Autism Watch: 2007

Posts Tagged ‘abc

I was surprised. There you have it. The premiere of “Eli Stone” almost two weeks ago surprised me. I didn’t expect it to be good. I didn’t expect it to turn out the way it did. I moreso didn’t expect to have yet another show on Season Pass for my DVR to record weekly. (Who has time?)

So, way to go, ABC, for not bowing down to the AAP, CDC and whomever else asked you to cancel the show. Thank you for realizing that viewers have their own brains, can think for themselves, and can tell fiction from non enough to not be influenced so easily. However, <insert sarcasm here> way to go, ABC, for directing people with questions about autism to the CDC. CDC?? (I should use big font there. BIG.) As in “what were you thinking?” Center for Disease Control? So autism is a disease? If yes, why hasn’t the CDC found the cure for this disease? Oh, that’s right. Head in the sand. What was I thinking?

Disorder. Syndrome. Fine. But disease? No. So the CDC isn’t the place to refer people for information on autism. So many better places to mention. So many.

Almost two weeks ago, as I shared here already, we started our son on Risperdal. We are 11 days into it (12?) and I wish I could say I’ve seen a difference. His highs are still high, his lows are abysmal, and he’s still got a mean left uppercut…and right jab. Ask his siblings. Ask me. And his mouth? Ask anyone, I’m sure the neighbors all hear it. This morning, he cycled into this horrible sobbing period of depression that it took a while to get him out of. I succeeded, but I’m just waiting for the other shoe to fall. Or to be thrown, more accurately. With a low comes a high, and vice versa. Highs sometimes mean manic running from one end of the house to another, non-stop talking, screaming, laughing hysterically, standing and listing all the reasons he loves me…but lows mean he wants to tell me the depth of his anger, how much he hates us, how he hates himself, and how stupid he is. There are days I just hug him, because I know he doesn’t want to be this way, and other times I want to but can’t because he’s so mad that I can’t get near him. Six months ago, I’d not have been able to understand how draining this type of cycling is. I figured I’d seen the worst of his autism, that he was only going to get better with more treatment. Now all I know is that I don’t know enough, and each day brings something different.

Another update: ds’s ankles are still wobbly, and if we can get him to wear them, we have an orthotics prescription. They won’t ‘fix’ his ankles, per se, but they may make his legs hurt less when he walks a lot. Now we just have to see if we can get him to wear them. I’m not even sure insurance will pick up the cost, and last I knew, they were pushing $300. $300 for something for him to throw at someone at school? I don’t know.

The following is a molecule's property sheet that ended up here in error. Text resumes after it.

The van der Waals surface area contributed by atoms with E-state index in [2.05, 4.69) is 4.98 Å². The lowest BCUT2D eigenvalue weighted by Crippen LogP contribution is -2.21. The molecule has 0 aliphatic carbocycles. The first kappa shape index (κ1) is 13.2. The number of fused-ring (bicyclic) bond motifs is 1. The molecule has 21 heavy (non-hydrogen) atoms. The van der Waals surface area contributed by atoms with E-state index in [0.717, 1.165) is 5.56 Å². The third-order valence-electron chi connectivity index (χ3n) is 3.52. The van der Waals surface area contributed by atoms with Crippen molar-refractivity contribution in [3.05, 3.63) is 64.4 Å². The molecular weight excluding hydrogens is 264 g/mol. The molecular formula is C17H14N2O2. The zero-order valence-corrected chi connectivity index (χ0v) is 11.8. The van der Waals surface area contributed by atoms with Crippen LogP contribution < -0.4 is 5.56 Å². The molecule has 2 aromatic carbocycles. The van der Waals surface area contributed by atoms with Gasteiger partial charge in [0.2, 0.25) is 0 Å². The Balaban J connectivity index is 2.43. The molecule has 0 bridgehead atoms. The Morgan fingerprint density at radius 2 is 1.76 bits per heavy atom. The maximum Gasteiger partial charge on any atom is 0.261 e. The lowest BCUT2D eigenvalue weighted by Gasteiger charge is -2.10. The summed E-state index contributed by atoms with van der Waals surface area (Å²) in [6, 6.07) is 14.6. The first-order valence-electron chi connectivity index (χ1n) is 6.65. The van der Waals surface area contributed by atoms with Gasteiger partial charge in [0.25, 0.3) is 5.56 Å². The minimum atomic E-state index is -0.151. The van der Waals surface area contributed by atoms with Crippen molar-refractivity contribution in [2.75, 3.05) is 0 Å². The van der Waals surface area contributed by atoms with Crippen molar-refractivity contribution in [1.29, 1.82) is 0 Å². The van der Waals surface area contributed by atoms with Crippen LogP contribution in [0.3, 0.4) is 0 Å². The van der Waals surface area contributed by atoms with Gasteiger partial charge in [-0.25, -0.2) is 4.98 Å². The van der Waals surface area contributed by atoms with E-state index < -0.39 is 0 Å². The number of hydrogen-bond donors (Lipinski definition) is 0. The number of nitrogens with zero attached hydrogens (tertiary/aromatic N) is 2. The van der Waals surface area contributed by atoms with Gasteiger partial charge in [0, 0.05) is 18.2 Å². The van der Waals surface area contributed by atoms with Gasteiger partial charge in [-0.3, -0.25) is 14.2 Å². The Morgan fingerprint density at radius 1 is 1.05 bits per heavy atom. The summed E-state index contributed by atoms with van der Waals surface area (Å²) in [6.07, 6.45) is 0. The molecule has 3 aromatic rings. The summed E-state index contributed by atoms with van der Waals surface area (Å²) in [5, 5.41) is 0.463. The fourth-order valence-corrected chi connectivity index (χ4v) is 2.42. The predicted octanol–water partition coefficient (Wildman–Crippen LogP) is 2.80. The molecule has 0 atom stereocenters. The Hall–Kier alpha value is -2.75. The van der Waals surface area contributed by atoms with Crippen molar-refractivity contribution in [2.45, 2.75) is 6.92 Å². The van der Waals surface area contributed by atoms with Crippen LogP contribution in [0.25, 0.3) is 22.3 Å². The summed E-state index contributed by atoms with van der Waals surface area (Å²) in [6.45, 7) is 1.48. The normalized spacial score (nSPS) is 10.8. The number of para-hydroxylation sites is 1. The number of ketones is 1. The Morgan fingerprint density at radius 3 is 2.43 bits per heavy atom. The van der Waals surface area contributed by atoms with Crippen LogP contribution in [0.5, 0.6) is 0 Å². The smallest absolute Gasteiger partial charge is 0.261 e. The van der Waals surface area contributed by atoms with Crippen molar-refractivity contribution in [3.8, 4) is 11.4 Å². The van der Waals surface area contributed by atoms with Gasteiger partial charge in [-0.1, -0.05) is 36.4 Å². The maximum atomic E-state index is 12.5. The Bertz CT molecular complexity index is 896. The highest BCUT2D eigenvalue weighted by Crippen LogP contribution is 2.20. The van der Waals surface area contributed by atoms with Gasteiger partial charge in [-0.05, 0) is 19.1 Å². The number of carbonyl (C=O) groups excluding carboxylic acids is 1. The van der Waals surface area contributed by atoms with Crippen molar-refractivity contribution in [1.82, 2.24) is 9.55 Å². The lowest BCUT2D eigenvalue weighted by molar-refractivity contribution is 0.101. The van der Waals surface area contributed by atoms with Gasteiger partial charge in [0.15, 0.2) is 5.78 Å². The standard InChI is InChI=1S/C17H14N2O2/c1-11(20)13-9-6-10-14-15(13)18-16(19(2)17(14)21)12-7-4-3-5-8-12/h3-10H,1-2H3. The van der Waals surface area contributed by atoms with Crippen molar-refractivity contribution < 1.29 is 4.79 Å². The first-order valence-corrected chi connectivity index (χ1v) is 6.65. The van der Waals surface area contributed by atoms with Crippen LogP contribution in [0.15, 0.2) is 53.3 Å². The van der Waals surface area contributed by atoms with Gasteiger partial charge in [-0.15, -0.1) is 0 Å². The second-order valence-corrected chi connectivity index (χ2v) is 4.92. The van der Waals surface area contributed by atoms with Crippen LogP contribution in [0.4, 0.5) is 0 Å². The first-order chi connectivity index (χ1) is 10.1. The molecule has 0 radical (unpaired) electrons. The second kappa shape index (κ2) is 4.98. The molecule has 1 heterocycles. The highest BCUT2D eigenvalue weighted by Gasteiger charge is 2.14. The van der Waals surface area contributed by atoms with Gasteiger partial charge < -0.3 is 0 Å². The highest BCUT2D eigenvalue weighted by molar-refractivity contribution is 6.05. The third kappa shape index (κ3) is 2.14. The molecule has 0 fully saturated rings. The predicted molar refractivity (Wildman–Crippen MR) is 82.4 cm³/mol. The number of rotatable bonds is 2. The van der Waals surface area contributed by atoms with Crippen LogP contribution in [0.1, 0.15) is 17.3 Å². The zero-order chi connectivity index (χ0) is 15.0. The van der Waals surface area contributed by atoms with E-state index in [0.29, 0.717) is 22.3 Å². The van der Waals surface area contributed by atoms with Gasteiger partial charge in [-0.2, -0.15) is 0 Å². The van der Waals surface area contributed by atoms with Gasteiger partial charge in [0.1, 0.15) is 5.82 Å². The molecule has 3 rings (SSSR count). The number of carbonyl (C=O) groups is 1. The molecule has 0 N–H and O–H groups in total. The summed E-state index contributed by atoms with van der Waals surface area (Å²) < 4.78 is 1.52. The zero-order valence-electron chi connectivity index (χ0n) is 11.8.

On a similar note, has anyone encountered questions from the school in regards to your child’s behavior that they feel are caused by meds? If yes, I’d love to hear from you. (Hasn’t happened to me yet, but I do have a reason for asking, I promise.)

Back to work. Not much time to be on the computer outside of work hours the last couple of weeks, ds’s meltdowns have been severe and exhausting. Right now, it’s one day at a time. We go someplace if he’s doing good, and we stay home if he’s not. We split up our errands when possible so one of us is home with him, rather than taking him with us. Everything takes such planning, and while we qualify for respite, finding an agency who has an LVN available for part-time hours has been impossible. Tack on my 13 yod, who has seizure disorder and just had another 10 days ago, and every day is something different. I used to laugh at the “God never gives us more than we can handle” phrase because I don’t believe it was intended to be interpreted as it often is. In reality, God doesn’t give us more than we can handle, because we find a way to handle whatever it is. (I mean, really, what’s the option?) He will just always be there with us, throughout all of that, and with God, we can handle all things. Those without faith, I don’t know, it’s what gets me through because I know there’s a reason for all this. I know there’s a reason that we have two kids with extraordinary needs. What it is, I may never know, but I’m hanging onto the “faith faith a faith-a”…and was glad to see that reflected in “Eli Stone,” even if it came via “Everyone want a Dr. Chen” character, who just had a way of breaking it down so right.

So, way to go ABC, I’ll be watching Eli again this week … though I hope that Eli’s future visions have singers other than George Michael. 😉 


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